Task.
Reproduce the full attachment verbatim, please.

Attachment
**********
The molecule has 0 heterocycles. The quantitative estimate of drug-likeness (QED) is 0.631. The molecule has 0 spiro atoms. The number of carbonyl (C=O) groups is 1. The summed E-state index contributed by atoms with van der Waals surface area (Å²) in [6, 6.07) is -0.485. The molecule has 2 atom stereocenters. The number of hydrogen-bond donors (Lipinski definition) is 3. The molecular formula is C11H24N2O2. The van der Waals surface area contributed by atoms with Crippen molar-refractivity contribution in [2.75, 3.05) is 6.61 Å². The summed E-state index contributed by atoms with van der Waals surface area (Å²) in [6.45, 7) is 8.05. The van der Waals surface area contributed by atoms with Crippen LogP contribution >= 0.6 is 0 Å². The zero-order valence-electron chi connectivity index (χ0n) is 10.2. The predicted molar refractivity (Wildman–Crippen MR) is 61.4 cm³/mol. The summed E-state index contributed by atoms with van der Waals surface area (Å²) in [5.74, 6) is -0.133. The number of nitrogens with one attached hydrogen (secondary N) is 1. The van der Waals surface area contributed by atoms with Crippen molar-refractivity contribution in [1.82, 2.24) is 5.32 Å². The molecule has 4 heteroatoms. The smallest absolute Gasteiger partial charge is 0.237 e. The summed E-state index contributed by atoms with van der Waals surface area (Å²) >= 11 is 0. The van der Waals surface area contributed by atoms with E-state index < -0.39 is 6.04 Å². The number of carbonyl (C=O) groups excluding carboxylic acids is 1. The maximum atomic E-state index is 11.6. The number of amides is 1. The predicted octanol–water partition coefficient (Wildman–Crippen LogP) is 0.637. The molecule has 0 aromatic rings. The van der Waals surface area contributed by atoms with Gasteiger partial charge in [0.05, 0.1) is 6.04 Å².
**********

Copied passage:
The molecule has 0 heterocycles. The quantitative estimate of drug-likeness (QED) is 0.631. The molecule has 0 spiro atoms. The number of carbonyl (C=O) groups is 1. The summed E-state index contributed by atoms with van der Waals surface area (Å²) in [6, 6.07) is -0.485. The molecule has 2 atom stereocenters. The number of hydrogen-bond donors (Lipinski definition) is 3. The molecular formula is C11H24N2O2. The van der Waals surface area contributed by atoms with Crippen molar-refractivity contribution in [2.75, 3.05) is 6.61 Å². The summed E-state index contributed by atoms with van der Waals surface area (Å²) in [6.45, 7) is 8.05. The van der Waals surface area contributed by atoms with Crippen LogP contribution >= 0.6 is 0 Å². The zero-order valence-electron chi connectivity index (χ0n) is 10.2. The predicted molar refractivity (Wildman–Crippen MR) is 61.4 cm³/mol. The summed E-state index contributed by atoms with van der Waals surface area (Å²) in [5.74, 6) is -0.133. The number of nitrogens with one attached hydrogen (secondary N) is 1. The van der Waals surface area contributed by atoms with Crippen molar-refractivity contribution in [1.82, 2.24) is 5.32 Å². The molecule has 4 heteroatoms. The smallest absolute Gasteiger partial charge is 0.237 e. The summed E-state index contributed by atoms with van der Waals surface area (Å²) >= 11 is 0. The van der Waals surface area contributed by atoms with E-state index < -0.39 is 6.04 Å². The number of carbonyl (C=O) groups excluding carboxylic acids is 1. The maximum atomic E-state index is 11.6. The number of amides is 1. The predicted octanol–water partition coefficient (Wildman–Crippen LogP) is 0.637. The molecule has 0 aromatic rings. The van der Waals surface area contributed by atoms with Gasteiger partial charge in [0.05, 0.1) is 6.04 Å².